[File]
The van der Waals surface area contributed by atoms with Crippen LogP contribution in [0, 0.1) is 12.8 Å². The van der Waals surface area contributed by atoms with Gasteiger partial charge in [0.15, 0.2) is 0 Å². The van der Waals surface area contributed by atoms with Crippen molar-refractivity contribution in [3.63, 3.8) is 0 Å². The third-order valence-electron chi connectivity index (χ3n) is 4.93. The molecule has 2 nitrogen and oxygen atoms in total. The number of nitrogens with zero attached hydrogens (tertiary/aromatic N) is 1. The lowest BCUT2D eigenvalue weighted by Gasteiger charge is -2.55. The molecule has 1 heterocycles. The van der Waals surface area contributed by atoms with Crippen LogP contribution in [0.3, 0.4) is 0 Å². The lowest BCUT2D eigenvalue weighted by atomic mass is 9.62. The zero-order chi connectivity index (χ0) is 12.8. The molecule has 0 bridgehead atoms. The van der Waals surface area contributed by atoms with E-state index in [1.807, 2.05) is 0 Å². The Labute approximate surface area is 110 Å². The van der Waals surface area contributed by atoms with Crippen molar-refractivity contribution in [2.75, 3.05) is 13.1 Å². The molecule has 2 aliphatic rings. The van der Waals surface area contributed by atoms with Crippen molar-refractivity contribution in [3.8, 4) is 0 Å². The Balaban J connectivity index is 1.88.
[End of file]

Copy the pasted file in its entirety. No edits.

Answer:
The van der Waals surface area contributed by atoms with Crippen LogP contribution in [0, 0.1) is 12.8 Å². The van der Waals surface area contributed by atoms with Gasteiger partial charge in [0.15, 0.2) is 0 Å². The van der Waals surface area contributed by atoms with Crippen molar-refractivity contribution in [3.63, 3.8) is 0 Å². The third-order valence-electron chi connectivity index (χ3n) is 4.93. The molecule has 2 nitrogen and oxygen atoms in total. The number of nitrogens with zero attached hydrogens (tertiary/aromatic N) is 1. The lowest BCUT2D eigenvalue weighted by Gasteiger charge is -2.55. The molecule has 1 heterocycles. The van der Waals surface area contributed by atoms with Crippen LogP contribution in [0.3, 0.4) is 0 Å². The lowest BCUT2D eigenvalue weighted by atomic mass is 9.62. The zero-order chi connectivity index (χ0) is 12.8. The molecule has 0 bridgehead atoms. The van der Waals surface area contributed by atoms with E-state index in [1.807, 2.05) is 0 Å². The Labute approximate surface area is 110 Å². The van der Waals surface area contributed by atoms with Crippen molar-refractivity contribution in [2.75, 3.05) is 13.1 Å². The molecule has 2 aliphatic rings. The van der Waals surface area contributed by atoms with Crippen molar-refractivity contribution in [3.8, 4) is 0 Å². The Balaban J connectivity index is 1.88.